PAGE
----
Top 5 Tips On Create Your Packaging Box Design On Illustrator To Avoid Mistakes
In our previous article, we talked about how to use Adobe Illustrator to design die-cut packaging boxes, it is actually not difficult! But there are some mistakes that almost everyone who uses Illustrator for the first time will make, so how to solve these problems? Read the following tips carefully.
- Never Edit the Die Path
Any alteration of the layout could be fatal: it represents the cut and fold shape of the box; any variation to its lines could cause malfunctions or errors to the entire packaging structure. To avoid accidentally modifying the die-cut path I suggest you open the file with Illustrator and immediately lock the layer in which it is located. Then you just need to create a new layer intended for graphics.
- Consider The Abundance of Printing
Each path is made up of lines of different colors according to their function. We cannot always count on a precise assembly of our packaging to the millimeter, but we can strategically compensate for even a minimal margin of error by extending our graphics beyond the cutting lines up to those of abundance! If during the die-cutting process a millesimal misalignment of the print sheet occurs, the graphic abundance will serve to prevent the appearance of unsightly white threads along the edges of the box.
How To Make Solid Bottom That Perfectly Follows The Outline of Packaging Abundance?
- Open the path in Illustrator and before locking the layer select one of the green lines of abundance. All the other green segments will be automatically selected using the “Select> Similar> Trace color” Copy the selected lines (ctrl / cmd + C) within the new layer created for the graphics, in the same position (shift + ctrl / cmd + V), and merge them (ctrl / cmd + J). Lock the die path layer, select the newly created shape and fill it with the desired background color.
- Create the outline of the abundance in the graphics layer as specified in the previous point. Lock the path layer, move it above the graphics layer, create a single rectangle or many geometric shapes that cover the entire die, without following its shape, setting the fill color you want for each one. After creating the various shapes, use the outline of abundance as a clipping mask for these elements: in this way, your graphics will perfectly follow the outline of the die-cut path.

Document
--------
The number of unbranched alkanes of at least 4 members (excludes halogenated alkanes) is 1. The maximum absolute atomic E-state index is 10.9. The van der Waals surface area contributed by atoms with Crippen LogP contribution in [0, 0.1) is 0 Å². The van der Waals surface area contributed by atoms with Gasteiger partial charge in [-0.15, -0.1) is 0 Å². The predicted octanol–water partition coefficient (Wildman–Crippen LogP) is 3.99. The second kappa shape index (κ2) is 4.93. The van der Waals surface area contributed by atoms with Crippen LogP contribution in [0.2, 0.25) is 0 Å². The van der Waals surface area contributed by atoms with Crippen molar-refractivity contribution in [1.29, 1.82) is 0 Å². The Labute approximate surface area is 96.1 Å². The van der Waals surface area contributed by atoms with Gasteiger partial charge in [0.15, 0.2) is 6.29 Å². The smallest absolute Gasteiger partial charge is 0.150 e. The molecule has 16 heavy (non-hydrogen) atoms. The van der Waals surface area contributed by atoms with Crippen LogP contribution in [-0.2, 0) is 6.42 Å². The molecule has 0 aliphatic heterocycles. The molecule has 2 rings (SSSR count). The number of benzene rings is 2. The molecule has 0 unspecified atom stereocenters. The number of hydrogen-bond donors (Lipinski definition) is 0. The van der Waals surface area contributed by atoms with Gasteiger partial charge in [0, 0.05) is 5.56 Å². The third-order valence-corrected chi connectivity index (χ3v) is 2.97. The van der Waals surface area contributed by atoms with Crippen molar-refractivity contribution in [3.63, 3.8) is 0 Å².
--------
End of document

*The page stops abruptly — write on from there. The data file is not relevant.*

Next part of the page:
- Do not Insert Text and Pictures Too Close To The Lines
Enter all the most important information and images, which must be visible and legible, at least 3/5 mm away (or even more, depending on the size of the package) from the die-cutting and folding lines, so that is accidentally cut or do not end up on the folds of the box during assembly.
- Use Images and Effects In High Definition
If you want to insert images or raster effects within your graphics, it is very important that both are high definition (300 DPI / PPI). As for the images, just check the resolution using the “Links” panel which can be activated from the “Window” menu. In this way, you will be able to view all the information relating to the various elements entered within the worksheet, including the resolution.
For printing, it is recommended to use images with at least 250 DPI.
The resolution of any raster effects used can instead be set via the Effect menu> Document raster effects settings> High resolution (300 PPI).
- Make Layout Before Inserting Images and Text
Very often, during the two-dimensional graphic design of the custom packaging box, a fundamental factor is not taken into consideration: the three-dimensionality of the box.
During the assembly of the packaging the various faces, which in the die-cut layout are arranged on a single plane, will be suitably folded to form the box. Precisely for this reason, before inserting the various graphic elements within the layout, you must have in mind the final arrangement of the various parts of the box in order not to risk finding yourself with texts and images in a position other than the desired one or, even worse, in reverse. Each type of box chosen corresponds to different positioning of the graphic elements.
How To Layout Your Packaging Design?
The simplest and most direct thing is to print the die-cut pattern of your box on a sheet, with any graphic references on the various faces, cut it out and fold it to get an idea of its final composition.
This way you will know exactly how to orient the various elements without risking that texts, images, and logos are printed upside down. In our case, we chose a linear pencil box which is one of the most common packaging models. And its die-cut path looks like this:
- A1 + A2 = Main panels
- B1 + B2 = Lateral walls
- C = Glue flap
- E1 + E2 = Top and bottom
- F = Interlocking tabs
- G = Internal fins
The above tips will effectively help you to solve the main mistakes you may encounter when designing packaging boxes in Adobe Illustrator. I hope it will help you. As a professional paper packaging production factory, Kali can provide you with a variety of original design concepts to help you improve brand benefits!
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